Scared. Snow falling soft.  Absolute quiet. I freeze. Terror fills me. It’s right there. Eye contact. Small bear eyes in large brown furry head, mouth open. It’s charging the tree. A scream, loud. It’s moving so incredibly fast… A grizzly is chewing on my head.  Crunch of bones. Slurps. Heavy animal breathing. Thick animal smell (17-18).

In 2005, Van Tighem chose to end her life. The success of her memoir, now in a third edition, speaks not only to the power of her writing, but also to a widespread fascination with stories about human-grizzly encounters.

Switching to the complexities of managing grizzly populations, Jeff Gailus’s The Grizzly Manifesto: In Defence of the Great Bear is a short but forceful condemnation of grizzly conservation in Canada. Gailus posits that the unrelenting encroachment of humans into bear country is directly threatening grizzlies in Alberta and British Columbia: “More than 100 years after we invented the concepts of ‘protected areas’ and ‘wildlife conservation,’ the overheated engine of techno-industrial Progress is still driving the bears north and west like cattle” (19). But grizzly defenders have found themselves up against formidable opponents. Gailus argues that the British Columbia forestry industry has mounted a “slanderous” PR campaign and claimed that conservation groups “want to shut forestry down and turn the region into one big park” (39).  He also believes that Parks Canada has failed to strengthen conservation measures, which has resulted in unsustainable grizzly mortality rates. Although his critique is incisive, Gailus’s argument falters as he proposes solutions in his final chapter. He suggests that environmental protection could be strengthened if the Canadian legal and legislative systems became more like their American counterparts. While this is an intriguing idea, Gailus fails to acknowledge the broader complexities inherent in this argument. Nonetheless, his book will appeal to those concerned with grizzly conservation in British Columbia.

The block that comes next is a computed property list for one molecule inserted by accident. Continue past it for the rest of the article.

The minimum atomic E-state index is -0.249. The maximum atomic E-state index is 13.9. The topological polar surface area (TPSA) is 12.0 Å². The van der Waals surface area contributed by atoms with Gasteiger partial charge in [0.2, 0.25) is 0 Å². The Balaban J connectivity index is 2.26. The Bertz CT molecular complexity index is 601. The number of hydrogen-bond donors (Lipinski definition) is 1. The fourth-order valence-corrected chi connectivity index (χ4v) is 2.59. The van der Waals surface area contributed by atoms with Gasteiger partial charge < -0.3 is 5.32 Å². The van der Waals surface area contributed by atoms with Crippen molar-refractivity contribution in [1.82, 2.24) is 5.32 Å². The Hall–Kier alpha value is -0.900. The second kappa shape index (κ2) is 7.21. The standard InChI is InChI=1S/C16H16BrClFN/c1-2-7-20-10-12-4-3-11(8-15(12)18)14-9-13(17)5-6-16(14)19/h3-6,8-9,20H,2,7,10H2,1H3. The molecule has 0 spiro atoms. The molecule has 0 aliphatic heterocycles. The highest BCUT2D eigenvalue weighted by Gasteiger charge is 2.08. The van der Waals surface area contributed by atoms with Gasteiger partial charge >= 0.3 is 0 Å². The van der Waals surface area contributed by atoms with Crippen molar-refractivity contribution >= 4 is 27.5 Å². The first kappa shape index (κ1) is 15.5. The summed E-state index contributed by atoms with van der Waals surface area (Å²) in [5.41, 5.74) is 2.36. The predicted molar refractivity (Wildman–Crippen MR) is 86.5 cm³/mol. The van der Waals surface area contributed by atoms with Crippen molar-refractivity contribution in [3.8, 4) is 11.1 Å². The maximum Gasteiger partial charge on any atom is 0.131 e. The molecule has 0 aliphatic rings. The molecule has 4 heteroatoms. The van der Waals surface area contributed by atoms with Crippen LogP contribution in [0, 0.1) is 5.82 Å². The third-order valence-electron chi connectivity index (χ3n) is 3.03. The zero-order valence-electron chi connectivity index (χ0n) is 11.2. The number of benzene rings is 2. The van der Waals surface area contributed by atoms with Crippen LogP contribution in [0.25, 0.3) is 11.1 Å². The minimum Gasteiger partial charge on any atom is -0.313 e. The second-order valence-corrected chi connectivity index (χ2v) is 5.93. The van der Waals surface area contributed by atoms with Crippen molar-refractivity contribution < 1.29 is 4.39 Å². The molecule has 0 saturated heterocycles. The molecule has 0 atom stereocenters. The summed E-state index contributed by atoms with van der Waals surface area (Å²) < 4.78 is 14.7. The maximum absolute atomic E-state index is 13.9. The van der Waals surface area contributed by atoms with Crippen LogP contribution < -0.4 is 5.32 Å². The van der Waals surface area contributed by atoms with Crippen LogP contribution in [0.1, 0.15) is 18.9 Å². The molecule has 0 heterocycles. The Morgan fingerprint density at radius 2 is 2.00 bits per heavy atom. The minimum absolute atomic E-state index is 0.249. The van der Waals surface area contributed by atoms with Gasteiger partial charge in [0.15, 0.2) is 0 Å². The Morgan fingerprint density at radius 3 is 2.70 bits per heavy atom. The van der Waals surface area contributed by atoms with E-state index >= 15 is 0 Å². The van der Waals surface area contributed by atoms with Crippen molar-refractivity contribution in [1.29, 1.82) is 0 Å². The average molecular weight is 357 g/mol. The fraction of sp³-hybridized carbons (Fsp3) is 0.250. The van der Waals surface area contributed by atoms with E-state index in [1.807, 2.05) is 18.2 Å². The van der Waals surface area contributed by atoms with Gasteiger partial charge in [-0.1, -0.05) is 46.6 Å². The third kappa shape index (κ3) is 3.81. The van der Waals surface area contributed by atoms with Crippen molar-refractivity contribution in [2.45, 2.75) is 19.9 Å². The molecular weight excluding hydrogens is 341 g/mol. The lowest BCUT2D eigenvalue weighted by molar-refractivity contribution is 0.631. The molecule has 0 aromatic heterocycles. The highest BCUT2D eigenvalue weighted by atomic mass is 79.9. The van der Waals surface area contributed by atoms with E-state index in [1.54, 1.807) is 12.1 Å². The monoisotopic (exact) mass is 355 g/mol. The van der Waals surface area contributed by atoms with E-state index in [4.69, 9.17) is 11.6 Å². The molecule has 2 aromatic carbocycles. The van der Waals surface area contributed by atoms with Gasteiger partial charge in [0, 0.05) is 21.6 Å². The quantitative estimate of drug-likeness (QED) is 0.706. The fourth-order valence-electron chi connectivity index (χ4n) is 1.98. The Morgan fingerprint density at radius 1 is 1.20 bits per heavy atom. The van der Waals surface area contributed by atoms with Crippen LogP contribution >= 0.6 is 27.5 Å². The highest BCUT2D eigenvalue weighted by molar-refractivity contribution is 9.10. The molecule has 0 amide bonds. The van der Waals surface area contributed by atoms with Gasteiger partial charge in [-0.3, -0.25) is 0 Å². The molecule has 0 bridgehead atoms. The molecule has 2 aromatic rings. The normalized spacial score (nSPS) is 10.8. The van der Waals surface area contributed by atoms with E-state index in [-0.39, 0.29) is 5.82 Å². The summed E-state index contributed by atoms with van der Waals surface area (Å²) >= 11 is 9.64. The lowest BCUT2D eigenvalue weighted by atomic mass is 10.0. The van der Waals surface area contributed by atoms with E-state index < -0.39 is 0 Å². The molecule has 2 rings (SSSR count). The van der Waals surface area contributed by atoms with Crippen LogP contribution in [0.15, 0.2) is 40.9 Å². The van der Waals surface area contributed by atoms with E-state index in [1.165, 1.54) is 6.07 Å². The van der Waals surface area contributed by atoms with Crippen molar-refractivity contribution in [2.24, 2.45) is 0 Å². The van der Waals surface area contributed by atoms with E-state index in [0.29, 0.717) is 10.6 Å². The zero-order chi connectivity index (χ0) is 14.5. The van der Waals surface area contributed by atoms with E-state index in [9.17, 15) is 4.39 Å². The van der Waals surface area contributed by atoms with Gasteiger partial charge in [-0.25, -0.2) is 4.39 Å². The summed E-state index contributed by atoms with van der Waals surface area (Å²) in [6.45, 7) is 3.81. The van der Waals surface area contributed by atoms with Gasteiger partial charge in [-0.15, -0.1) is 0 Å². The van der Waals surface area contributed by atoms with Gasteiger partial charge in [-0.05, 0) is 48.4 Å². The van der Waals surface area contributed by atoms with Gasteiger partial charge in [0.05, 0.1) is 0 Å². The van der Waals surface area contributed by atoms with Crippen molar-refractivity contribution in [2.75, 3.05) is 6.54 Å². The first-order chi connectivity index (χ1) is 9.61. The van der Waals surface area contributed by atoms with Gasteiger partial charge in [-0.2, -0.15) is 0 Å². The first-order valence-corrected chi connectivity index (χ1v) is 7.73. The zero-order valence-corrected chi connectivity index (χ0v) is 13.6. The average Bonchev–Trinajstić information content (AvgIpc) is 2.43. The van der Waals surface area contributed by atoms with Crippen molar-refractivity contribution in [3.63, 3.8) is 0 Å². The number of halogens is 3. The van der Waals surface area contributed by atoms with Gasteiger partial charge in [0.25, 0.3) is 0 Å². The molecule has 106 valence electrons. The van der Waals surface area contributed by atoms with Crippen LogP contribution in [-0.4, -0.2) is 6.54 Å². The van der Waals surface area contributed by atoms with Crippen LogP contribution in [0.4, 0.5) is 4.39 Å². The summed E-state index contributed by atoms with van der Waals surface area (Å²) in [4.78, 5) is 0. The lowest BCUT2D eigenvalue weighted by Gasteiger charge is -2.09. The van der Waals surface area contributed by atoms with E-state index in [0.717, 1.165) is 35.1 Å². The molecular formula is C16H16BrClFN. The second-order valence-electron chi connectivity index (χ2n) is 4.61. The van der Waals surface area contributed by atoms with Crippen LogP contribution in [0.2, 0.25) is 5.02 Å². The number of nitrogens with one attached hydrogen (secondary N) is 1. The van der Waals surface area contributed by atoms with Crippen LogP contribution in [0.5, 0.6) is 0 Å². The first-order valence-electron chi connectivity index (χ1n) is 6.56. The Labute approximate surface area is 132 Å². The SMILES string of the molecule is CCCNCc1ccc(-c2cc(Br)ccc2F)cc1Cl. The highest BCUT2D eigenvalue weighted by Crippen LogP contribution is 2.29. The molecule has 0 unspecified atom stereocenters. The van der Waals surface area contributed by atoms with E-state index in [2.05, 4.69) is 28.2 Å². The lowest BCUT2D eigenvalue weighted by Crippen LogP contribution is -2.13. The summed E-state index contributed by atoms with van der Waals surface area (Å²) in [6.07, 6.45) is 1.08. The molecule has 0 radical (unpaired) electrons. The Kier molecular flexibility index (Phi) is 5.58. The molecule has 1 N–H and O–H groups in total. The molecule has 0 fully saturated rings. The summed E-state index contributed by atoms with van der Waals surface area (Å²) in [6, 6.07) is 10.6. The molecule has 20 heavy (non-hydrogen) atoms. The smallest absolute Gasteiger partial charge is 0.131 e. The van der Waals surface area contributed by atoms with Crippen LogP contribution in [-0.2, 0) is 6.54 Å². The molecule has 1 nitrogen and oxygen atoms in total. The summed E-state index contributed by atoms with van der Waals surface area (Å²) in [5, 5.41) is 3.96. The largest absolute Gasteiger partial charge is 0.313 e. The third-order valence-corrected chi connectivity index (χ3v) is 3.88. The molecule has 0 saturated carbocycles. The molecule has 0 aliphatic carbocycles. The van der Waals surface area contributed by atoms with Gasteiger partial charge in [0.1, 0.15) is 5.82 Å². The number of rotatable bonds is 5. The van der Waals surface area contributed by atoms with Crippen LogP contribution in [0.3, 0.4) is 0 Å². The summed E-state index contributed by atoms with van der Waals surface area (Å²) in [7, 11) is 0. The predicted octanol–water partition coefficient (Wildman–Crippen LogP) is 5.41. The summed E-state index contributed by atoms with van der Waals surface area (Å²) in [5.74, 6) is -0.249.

In 2013, the David Suzuki Foundation released a report, authored by Jeff Gailus, on grizzly bear conservation in Canada.[2] Gailus claims that a troubling number of grizzly subpopulations are at risk of declining or disappearing if the status quo is maintained. This is especially true in British Columbia where nine of fifty-six subpopulations are listed as threatened. Each of the books reviewed here considers the nature of interactions between humans and grizzlies. While the stories are quite different, each suggests that we can change the way we interact with grizzlies and the environment more broadly. This critical insight will be very valuable as British Columbians continue to address the dilemmas associated with human activity and industrial development in bear country.


[1] Jeff Gailus, “Securing a National Treasure: Protecting Canada’s Grizzly Bear,” (David Suzuki Foundation: March 2013): accessed online at: www.davidsuzuki.org/publications/ reports/2013/securing-a-national-treasure-protecting-canadas-grizzly-bear/. 

[2] Ibid.

The Grizzly Manifesto: In Defence of the Great Bear
By Jeff Gailus
Victoria: Rocky Mountain Books, 2010. 153 pp. $16.95 cloth

The Black Grizzly of Whiskey Creek
By Sid Marty 
Toronto: McClelland & Stewart, 2008. 283 pp. $21.00 paper

The Bear’s Embrace: A True Story of a Grizzly Bear Attack
By Patricia Van Tighem 
Vancouver: Douglas & McIntyre, 2000; reprinted by Greystone Books, 2012. 278 pp. $21.95 paper